The flow at the coffee shop

I stopped at the coffee shop at the Central Library to have lunch between appointments today.  I hadn’t been to the shop since they remodeled it about a year ago.  I like to give the place some business since it is run as a project for a nonprofit organization. 
 
I was surprised to find they either didn’t have sandwiches any more or they only had some in the refrigerator case.  I wasn’t sure which because the person behind the counter didn’t make it too clear.  I figure if the shop is a project one of the lessons to learn is clear communication leads to more sales than mumbling.  I ended up having a cup of coffee and reading for a while.  As I was sitting there I heard people ordering soup.  I thought it odd the person didn’t mention the soup as an option. 
 
After sitting a while I decided I’d have the soup.  I ended up waiting to order because one of the regulars was chatting with the counter person.  The soup was week and expensive. 
 
The shop is more of a fixture than a business.  The rhythm of the shop includes regulars who know the menu and occasional stragglers.  It fulfilled its mission of being a nonprofit project.  As a producer of good, fast, food it was marginal.  next time I’ll stick to the coffee and find another place for lunch.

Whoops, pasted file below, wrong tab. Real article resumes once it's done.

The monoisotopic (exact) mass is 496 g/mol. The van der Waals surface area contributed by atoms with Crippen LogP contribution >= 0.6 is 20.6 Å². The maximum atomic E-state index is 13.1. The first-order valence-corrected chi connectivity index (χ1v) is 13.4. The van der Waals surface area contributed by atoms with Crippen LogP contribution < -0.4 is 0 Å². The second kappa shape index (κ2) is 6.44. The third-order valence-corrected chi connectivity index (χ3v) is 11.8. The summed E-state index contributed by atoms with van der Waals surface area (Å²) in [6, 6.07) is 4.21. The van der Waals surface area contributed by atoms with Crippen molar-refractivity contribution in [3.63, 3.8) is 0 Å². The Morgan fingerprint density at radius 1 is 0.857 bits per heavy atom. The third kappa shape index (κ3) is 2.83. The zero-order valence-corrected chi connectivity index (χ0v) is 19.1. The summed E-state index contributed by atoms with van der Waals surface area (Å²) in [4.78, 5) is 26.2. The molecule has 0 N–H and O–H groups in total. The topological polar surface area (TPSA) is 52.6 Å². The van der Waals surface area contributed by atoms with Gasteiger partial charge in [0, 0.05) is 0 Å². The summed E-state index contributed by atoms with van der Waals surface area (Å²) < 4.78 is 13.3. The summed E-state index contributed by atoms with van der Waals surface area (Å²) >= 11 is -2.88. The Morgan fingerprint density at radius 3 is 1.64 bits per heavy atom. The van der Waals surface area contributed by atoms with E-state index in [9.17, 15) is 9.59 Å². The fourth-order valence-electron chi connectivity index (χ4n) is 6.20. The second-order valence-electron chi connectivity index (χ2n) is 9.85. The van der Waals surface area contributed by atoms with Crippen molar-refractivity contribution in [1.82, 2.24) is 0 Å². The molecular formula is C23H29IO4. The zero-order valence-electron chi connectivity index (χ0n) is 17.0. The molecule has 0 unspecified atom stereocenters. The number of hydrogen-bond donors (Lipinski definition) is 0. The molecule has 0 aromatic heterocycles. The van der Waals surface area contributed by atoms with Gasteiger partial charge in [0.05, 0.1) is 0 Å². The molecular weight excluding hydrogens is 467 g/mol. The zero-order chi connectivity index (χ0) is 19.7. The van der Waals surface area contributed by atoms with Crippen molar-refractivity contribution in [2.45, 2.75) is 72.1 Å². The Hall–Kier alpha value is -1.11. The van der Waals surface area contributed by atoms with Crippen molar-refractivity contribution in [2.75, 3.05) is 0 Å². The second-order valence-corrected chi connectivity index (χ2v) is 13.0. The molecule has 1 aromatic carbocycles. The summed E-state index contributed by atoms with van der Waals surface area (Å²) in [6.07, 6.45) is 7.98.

Today’s reading – John 8:1-11

The bible reading today was the Gospel of John chapter 8 verses 1 through 11.  It’s the story of the Pharisees bringing a woman who had been accused of committing adultery to Jesus.  I find the passage very interesting because of its simplicity and complexity.
 
The accepted take-away from the reading is:  let he who is without sin cast the first stone.  A great message but it doesn’t do the reading justice if that is all that is seen in it.  If we took the accepted message     literally we’d never have a firm stance on anything.  The inference to not get too self-righteous is clear and worth taking to heart.  But what was Jesus writing on the ground?  The reading provides no answer.  A blog entry?  Probably not. 
 
My wife has studied the Bible and often gives me the contextual background of Bible passages.  Sometimes she is very helpful.  Sometimes I just like to sit with the reading and be satisfied with the ambiguity of the message.
 

The challenge of a clean slate

It is the start of a new day at the start of a new week.  There is a fresh snow to make everything appear bright and clean.
 
As I look out on the freshness of it all the opportunities are overwhelming.  Of all the things I could do with all of this freshness…  Where should I start?  How do I prioritize?  My mind races from the moment to the day to the week and beyond.  Read a book?  Shovel the snow?  Plan my week? 
 
As I fixate on the options and possibilities I realize I want to pace myself and be thoughtful in my actions:  some good music, a cup of coffee, a conversation with my daughter.  Al good and important things.  Am I pacing myself or just getting distracted?
 
A bit less analysis and a bit more savoring the time I have will put things into perspective.